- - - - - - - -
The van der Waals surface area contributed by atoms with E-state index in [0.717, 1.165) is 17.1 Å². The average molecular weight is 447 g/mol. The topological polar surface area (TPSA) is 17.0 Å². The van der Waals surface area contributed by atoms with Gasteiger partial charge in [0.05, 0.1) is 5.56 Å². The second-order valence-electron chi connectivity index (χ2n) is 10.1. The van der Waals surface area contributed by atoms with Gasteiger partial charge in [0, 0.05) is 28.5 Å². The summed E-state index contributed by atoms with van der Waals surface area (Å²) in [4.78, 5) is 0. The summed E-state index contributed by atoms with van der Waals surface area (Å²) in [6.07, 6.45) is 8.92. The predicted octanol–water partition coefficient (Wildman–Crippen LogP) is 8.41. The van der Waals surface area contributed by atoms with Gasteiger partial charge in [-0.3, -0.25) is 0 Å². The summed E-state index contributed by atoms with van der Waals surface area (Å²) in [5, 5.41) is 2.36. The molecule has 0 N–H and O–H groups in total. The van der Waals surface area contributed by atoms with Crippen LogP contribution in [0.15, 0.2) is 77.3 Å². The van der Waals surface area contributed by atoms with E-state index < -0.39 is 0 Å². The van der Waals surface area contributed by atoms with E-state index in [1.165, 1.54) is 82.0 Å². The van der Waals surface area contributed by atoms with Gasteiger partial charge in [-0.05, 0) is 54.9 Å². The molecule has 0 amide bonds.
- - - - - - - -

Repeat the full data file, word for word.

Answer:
The van der Waals surface area contributed by atoms with E-state index in [0.717, 1.165) is 17.1 Å². The average molecular weight is 447 g/mol. The topological polar surface area (TPSA) is 17.0 Å². The van der Waals surface area contributed by atoms with Gasteiger partial charge in [0.05, 0.1) is 5.56 Å². The second-order valence-electron chi connectivity index (χ2n) is 10.1. The van der Waals surface area contributed by atoms with Gasteiger partial charge in [0, 0.05) is 28.5 Å². The summed E-state index contributed by atoms with van der Waals surface area (Å²) in [4.78, 5) is 0. The summed E-state index contributed by atoms with van der Waals surface area (Å²) in [6.07, 6.45) is 8.92. The predicted octanol–water partition coefficient (Wildman–Crippen LogP) is 8.41. The van der Waals surface area contributed by atoms with Gasteiger partial charge in [-0.3, -0.25) is 0 Å². The summed E-state index contributed by atoms with van der Waals surface area (Å²) in [5, 5.41) is 2.36. The molecule has 0 N–H and O–H groups in total. The van der Waals surface area contributed by atoms with Crippen LogP contribution in [0.15, 0.2) is 77.3 Å². The van der Waals surface area contributed by atoms with E-state index < -0.39 is 0 Å². The van der Waals surface area contributed by atoms with E-state index in [1.165, 1.54) is 82.0 Å². The van der Waals surface area contributed by atoms with Gasteiger partial charge in [-0.05, 0) is 54.9 Å². The molecule has 0 amide bonds.